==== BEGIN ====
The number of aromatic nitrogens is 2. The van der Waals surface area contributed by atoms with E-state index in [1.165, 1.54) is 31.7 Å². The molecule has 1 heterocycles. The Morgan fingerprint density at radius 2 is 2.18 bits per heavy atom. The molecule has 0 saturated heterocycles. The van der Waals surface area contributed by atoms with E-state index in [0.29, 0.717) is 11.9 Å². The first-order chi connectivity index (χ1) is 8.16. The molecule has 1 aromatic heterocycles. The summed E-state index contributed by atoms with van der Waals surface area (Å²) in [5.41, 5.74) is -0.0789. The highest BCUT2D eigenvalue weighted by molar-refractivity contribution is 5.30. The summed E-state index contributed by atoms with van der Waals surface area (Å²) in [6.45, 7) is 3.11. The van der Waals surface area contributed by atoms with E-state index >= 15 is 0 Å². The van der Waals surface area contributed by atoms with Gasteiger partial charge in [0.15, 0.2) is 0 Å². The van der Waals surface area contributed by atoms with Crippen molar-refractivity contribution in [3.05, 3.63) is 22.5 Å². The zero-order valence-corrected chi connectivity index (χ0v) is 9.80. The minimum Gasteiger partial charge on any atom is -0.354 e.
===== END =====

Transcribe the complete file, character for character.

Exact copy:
The number of aromatic nitrogens is 2. The van der Waals surface area contributed by atoms with E-state index in [1.165, 1.54) is 31.7 Å². The molecule has 1 heterocycles. The Morgan fingerprint density at radius 2 is 2.18 bits per heavy atom. The molecule has 0 saturated heterocycles. The van der Waals surface area contributed by atoms with E-state index in [0.29, 0.717) is 11.9 Å². The first-order chi connectivity index (χ1) is 8.16. The molecule has 1 aromatic heterocycles. The summed E-state index contributed by atoms with van der Waals surface area (Å²) in [5.41, 5.74) is -0.0789. The highest BCUT2D eigenvalue weighted by molar-refractivity contribution is 5.30. The summed E-state index contributed by atoms with van der Waals surface area (Å²) in [6.45, 7) is 3.11. The van der Waals surface area contributed by atoms with E-state index >= 15 is 0 Å². The van der Waals surface area contributed by atoms with Gasteiger partial charge in [0.15, 0.2) is 0 Å². The van der Waals surface area contributed by atoms with Crippen molar-refractivity contribution in [3.05, 3.63) is 22.5 Å². The zero-order valence-corrected chi connectivity index (χ0v) is 9.80. The minimum Gasteiger partial charge on any atom is -0.354 e.